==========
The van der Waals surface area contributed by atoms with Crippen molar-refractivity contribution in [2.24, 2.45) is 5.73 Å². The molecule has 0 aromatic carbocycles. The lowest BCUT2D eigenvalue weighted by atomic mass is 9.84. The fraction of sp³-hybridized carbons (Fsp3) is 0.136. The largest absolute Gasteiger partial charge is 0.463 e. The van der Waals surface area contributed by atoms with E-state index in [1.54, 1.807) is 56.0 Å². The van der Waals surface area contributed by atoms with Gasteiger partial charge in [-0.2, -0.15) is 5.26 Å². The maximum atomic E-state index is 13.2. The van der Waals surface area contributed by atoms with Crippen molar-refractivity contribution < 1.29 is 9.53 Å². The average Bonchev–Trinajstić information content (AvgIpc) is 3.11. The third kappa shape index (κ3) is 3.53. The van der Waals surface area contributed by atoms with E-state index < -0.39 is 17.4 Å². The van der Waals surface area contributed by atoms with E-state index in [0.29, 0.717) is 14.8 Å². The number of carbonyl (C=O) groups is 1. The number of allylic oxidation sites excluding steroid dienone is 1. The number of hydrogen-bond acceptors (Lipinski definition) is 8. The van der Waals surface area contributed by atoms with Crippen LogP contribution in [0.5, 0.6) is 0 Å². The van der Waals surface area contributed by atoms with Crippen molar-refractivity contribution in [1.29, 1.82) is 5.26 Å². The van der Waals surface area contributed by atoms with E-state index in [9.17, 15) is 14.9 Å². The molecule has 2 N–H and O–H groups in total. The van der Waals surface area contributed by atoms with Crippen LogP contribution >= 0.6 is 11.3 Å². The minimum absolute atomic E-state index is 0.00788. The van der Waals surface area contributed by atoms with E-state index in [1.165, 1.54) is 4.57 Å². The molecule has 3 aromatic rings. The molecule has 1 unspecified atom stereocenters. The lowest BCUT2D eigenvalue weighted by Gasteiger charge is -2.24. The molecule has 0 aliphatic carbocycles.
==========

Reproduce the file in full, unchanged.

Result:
The van der Waals surface area contributed by atoms with Crippen molar-refractivity contribution in [2.24, 2.45) is 5.73 Å². The molecule has 0 aromatic carbocycles. The lowest BCUT2D eigenvalue weighted by atomic mass is 9.84. The fraction of sp³-hybridized carbons (Fsp3) is 0.136. The largest absolute Gasteiger partial charge is 0.463 e. The van der Waals surface area contributed by atoms with E-state index in [1.54, 1.807) is 56.0 Å². The van der Waals surface area contributed by atoms with Gasteiger partial charge in [-0.2, -0.15) is 5.26 Å². The maximum atomic E-state index is 13.2. The van der Waals surface area contributed by atoms with Crippen molar-refractivity contribution < 1.29 is 9.53 Å². The average Bonchev–Trinajstić information content (AvgIpc) is 3.11. The third kappa shape index (κ3) is 3.53. The van der Waals surface area contributed by atoms with E-state index < -0.39 is 17.4 Å². The van der Waals surface area contributed by atoms with E-state index in [0.29, 0.717) is 14.8 Å². The number of carbonyl (C=O) groups is 1. The number of allylic oxidation sites excluding steroid dienone is 1. The number of hydrogen-bond acceptors (Lipinski definition) is 8. The van der Waals surface area contributed by atoms with Crippen LogP contribution in [0.5, 0.6) is 0 Å². The van der Waals surface area contributed by atoms with Crippen molar-refractivity contribution in [1.29, 1.82) is 5.26 Å². The van der Waals surface area contributed by atoms with E-state index in [9.17, 15) is 14.9 Å². The molecule has 2 N–H and O–H groups in total. The van der Waals surface area contributed by atoms with Crippen LogP contribution >= 0.6 is 11.3 Å². The minimum absolute atomic E-state index is 0.00788. The van der Waals surface area contributed by atoms with E-state index in [1.165, 1.54) is 4.57 Å². The molecule has 3 aromatic rings. The molecule has 1 unspecified atom stereocenters. The lowest BCUT2D eigenvalue weighted by Gasteiger charge is -2.24. The molecule has 0 aliphatic carbocycles.